Stepping on Cheerios by Betsy Singleton Snyder surprised me. There were quite a few tidbits I walked away with as great reminders of what I can or need to do in motherhood. I chuckled under my breath and shared some stories with people around me. Overall it was a somewhat enjoyable read – a lot of the concepts were ones I’ve heard before in other formats or forums; but I did enjoy the refresher and encouragement from a mom in a similar stage of life. I also appreciated that given Snyder’s life story her experience was shared through the lens of a different perspective, becoming a mom later in life and having triplets made for a very different experience in a similar life stage to my own.
Honestly, for me, these lessons have been best learned in a small group with other moms swapping stories in a safe and transparent environment. However, I realize that many moms don’t have that kind of community and this book could totally provide a sense of belonging right when and where they need it.
Snyder did a nice job of sharing realistic stories of herself parenting four boys within a few short years and the chaos that ensued. I can completely relate – although her story of becoming a mom later in life and having triplets is quite logistically different. I also appreciated that she really tried to tie in Scripture and strong Biblical principles.
However, there were moments where I thought this was done in a strange way or where she was trying too hard to connect current culture and the historical context. I felt these strange cultural references just were not necessary. For example the reference to “putting a ring on it” in the prodigal son story or comparing our view of God to a woman “wandering around target” just didn’t do it for me, in fact they were a bit distracting.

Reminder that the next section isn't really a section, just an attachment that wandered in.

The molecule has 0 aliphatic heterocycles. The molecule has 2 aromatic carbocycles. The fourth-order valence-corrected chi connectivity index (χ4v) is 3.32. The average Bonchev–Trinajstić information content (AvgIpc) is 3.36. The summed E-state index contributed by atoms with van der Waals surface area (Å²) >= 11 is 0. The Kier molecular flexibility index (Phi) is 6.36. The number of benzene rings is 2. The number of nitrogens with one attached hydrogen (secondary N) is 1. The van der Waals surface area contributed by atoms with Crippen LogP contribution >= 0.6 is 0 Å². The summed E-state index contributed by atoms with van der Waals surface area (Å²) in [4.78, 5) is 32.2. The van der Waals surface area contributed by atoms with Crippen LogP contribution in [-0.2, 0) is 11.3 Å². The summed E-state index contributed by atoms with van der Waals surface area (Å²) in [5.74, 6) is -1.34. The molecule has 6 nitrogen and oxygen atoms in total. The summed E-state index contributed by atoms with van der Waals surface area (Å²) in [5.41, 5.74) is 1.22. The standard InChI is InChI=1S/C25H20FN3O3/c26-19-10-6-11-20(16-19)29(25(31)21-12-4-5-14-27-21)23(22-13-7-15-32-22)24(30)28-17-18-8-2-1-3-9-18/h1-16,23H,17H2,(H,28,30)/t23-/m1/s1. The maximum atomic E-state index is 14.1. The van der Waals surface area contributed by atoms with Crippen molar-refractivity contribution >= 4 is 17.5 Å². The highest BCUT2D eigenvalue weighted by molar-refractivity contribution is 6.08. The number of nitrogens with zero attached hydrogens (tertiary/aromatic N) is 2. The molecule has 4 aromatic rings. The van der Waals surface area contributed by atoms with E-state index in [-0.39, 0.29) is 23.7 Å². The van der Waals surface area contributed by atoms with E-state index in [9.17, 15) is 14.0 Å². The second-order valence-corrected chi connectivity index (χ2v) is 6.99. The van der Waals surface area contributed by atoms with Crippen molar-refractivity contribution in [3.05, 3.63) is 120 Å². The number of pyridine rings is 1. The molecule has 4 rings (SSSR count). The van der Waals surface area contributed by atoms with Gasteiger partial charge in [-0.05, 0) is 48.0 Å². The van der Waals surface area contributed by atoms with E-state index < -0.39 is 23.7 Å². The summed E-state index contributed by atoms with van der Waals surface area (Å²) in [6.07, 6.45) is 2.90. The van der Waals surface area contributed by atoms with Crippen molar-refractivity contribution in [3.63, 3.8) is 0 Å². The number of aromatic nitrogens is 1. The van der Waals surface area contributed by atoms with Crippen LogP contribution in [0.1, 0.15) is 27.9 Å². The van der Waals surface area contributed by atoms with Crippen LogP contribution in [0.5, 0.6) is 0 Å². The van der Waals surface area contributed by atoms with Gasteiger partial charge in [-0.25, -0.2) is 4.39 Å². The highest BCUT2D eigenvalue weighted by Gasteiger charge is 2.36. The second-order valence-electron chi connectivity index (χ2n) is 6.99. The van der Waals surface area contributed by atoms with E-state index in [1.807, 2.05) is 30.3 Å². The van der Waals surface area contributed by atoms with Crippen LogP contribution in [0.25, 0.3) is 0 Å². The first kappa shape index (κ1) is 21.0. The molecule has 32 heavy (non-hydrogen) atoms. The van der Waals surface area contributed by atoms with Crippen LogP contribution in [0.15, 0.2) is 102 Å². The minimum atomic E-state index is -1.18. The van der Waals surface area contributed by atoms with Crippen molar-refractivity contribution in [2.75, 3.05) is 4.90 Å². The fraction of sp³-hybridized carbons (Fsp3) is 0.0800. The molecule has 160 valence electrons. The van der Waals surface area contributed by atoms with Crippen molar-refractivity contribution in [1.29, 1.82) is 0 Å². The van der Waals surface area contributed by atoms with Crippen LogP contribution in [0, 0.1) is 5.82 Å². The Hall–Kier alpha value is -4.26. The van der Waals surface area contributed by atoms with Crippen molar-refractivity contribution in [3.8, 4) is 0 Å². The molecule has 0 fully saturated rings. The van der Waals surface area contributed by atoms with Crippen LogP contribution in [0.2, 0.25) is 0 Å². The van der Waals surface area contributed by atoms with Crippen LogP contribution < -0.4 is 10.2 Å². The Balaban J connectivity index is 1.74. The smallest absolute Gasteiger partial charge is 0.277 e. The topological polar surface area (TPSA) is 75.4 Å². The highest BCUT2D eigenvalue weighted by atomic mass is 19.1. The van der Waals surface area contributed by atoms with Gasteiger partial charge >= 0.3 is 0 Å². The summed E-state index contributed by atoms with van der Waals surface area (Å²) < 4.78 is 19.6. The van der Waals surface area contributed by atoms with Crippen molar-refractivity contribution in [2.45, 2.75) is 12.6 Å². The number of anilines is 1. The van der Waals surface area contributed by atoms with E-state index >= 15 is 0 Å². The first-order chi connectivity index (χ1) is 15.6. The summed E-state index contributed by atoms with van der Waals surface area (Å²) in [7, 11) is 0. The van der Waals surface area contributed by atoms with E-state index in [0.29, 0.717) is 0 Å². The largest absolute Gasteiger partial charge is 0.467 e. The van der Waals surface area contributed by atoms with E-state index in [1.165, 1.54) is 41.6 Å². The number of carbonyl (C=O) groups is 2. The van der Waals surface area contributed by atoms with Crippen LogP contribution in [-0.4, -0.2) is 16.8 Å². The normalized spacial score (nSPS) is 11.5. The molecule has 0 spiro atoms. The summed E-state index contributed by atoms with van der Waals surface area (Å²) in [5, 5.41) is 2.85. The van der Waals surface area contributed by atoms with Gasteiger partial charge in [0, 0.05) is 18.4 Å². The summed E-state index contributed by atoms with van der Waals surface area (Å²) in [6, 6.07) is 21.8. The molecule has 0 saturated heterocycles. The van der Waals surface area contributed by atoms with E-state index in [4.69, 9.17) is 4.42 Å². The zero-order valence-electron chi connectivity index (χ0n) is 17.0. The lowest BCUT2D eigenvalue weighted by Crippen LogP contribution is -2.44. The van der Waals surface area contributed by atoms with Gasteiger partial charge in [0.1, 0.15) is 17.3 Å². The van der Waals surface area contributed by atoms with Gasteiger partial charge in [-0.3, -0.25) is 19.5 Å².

Taking the truth of God’s words and the stories of the Bible and using current cultural examples to bring fresh and new understanding to those truths can be a powerful tool in planting His principles deep within our hearts. In this particular case I felt that the way the author paralleled certain Biblical passages to modern day examples did nothing to enhance the truth of them, rather than aid in expanding understanding they fell somewhat flat, watering down the beauty of the truth rather than enhancing it.
That being said the book itself is one many moms need. The feeling of being alone, lost, questioning and isolated are some of the serious struggles of motherhood especially with parenting really little ones. This book will provide an awesome sense of community and understanding to moms who might not otherwise have it.
I asked some moms in my community to share photos of their lives that correlated with the concepts in Stepping on Cheerios and it didn’t take much for them to provide photos that directly reflected all that Snyder covered in her story.
Legos teaching us to stop, play, create, slow down, and enjoy.
Cooking with kids in the kitchen, whether it be a pie crust from scratch or a peanut butter and mustard seed sandwich.
Lives littered with lessons and messes and a lot of love.
I saw that a lot of these correlations with moms of boys were especially strong. Not to say that moms of girls do not deal with similar things, but there is something to say for parenting children of the opposite gender in the way that their brains are just a bit more foreign to us moms.
Realizing that there are two sides to every coin and how we will parent and respond is different than how our spouse will. Or how we do it is different than how another mom may choose to do it… That’s OK! And realistically it takes a village to raise children – embrace those differences and use them with your own children. It can be a chance for someone else’s strength to fill in your weakness. This hit me hard last year and I shared more about it here.
I love the Scripture references at the beginning of each chapter, and found the overall topics of each section very pertinent to my life as a mom. I will warn you that sometimes the anecdotes are a little disjointed and there definitely isn’t a flow from start to finish. Really you could pick up this book and read a chapter at a time and not need to have read before or after it… Sometimes that’s a nice thing, especially for us busy moms, but I just wanted to give you the heads up that sometimes the storyline of this book is not completely linear… Think it reflects her mom brain and the real life of a mom? I do!
I received a copy of this book in exchange for my honest review.